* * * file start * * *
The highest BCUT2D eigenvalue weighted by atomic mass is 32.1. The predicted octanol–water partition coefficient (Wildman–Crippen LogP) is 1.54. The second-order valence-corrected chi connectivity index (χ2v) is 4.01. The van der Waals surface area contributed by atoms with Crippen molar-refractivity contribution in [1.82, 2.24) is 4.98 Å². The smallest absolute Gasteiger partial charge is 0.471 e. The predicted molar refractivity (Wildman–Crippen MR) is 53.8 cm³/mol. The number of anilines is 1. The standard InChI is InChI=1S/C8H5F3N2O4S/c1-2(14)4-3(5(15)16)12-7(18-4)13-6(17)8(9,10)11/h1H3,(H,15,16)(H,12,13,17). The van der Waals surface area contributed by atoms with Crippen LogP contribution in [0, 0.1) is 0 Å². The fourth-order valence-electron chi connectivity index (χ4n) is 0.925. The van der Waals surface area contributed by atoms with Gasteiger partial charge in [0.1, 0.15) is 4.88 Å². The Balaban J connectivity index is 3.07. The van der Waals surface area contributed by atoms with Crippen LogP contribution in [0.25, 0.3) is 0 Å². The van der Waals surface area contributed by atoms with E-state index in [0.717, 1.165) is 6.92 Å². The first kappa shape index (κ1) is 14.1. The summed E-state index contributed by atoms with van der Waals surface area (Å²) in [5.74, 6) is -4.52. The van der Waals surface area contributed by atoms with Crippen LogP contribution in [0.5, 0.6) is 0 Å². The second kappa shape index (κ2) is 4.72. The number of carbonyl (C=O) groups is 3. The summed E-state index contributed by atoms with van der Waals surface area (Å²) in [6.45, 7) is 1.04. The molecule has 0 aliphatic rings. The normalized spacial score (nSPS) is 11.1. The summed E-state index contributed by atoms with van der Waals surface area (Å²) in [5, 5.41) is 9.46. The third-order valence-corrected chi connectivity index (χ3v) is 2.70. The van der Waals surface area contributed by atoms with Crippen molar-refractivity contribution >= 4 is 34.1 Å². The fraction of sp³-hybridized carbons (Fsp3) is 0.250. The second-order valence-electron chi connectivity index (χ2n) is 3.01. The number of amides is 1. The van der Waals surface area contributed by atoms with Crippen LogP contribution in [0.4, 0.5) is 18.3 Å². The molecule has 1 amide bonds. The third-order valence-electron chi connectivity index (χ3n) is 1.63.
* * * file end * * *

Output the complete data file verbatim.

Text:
The highest BCUT2D eigenvalue weighted by atomic mass is 32.1. The predicted octanol–water partition coefficient (Wildman–Crippen LogP) is 1.54. The second-order valence-corrected chi connectivity index (χ2v) is 4.01. The van der Waals surface area contributed by atoms with Crippen molar-refractivity contribution in [1.82, 2.24) is 4.98 Å². The smallest absolute Gasteiger partial charge is 0.471 e. The predicted molar refractivity (Wildman–Crippen MR) is 53.8 cm³/mol. The number of anilines is 1. The standard InChI is InChI=1S/C8H5F3N2O4S/c1-2(14)4-3(5(15)16)12-7(18-4)13-6(17)8(9,10)11/h1H3,(H,15,16)(H,12,13,17). The van der Waals surface area contributed by atoms with Crippen LogP contribution in [0, 0.1) is 0 Å². The fourth-order valence-electron chi connectivity index (χ4n) is 0.925. The van der Waals surface area contributed by atoms with Gasteiger partial charge in [0.1, 0.15) is 4.88 Å². The Balaban J connectivity index is 3.07. The van der Waals surface area contributed by atoms with Crippen LogP contribution in [0.25, 0.3) is 0 Å². The van der Waals surface area contributed by atoms with E-state index in [0.717, 1.165) is 6.92 Å². The first kappa shape index (κ1) is 14.1. The summed E-state index contributed by atoms with van der Waals surface area (Å²) in [5.74, 6) is -4.52. The van der Waals surface area contributed by atoms with Crippen LogP contribution in [0.5, 0.6) is 0 Å². The second kappa shape index (κ2) is 4.72. The number of carbonyl (C=O) groups is 3. The summed E-state index contributed by atoms with van der Waals surface area (Å²) in [6.45, 7) is 1.04. The molecule has 0 aliphatic rings. The normalized spacial score (nSPS) is 11.1. The summed E-state index contributed by atoms with van der Waals surface area (Å²) in [5, 5.41) is 9.46. The third-order valence-corrected chi connectivity index (χ3v) is 2.70. The van der Waals surface area contributed by atoms with Crippen molar-refractivity contribution >= 4 is 34.1 Å². The fraction of sp³-hybridized carbons (Fsp3) is 0.250. The second-order valence-electron chi connectivity index (χ2n) is 3.01. The number of amides is 1. The van der Waals surface area contributed by atoms with Crippen LogP contribution in [0.4, 0.5) is 18.3 Å². The molecule has 1 amide bonds. The third-order valence-electron chi connectivity index (χ3n) is 1.63.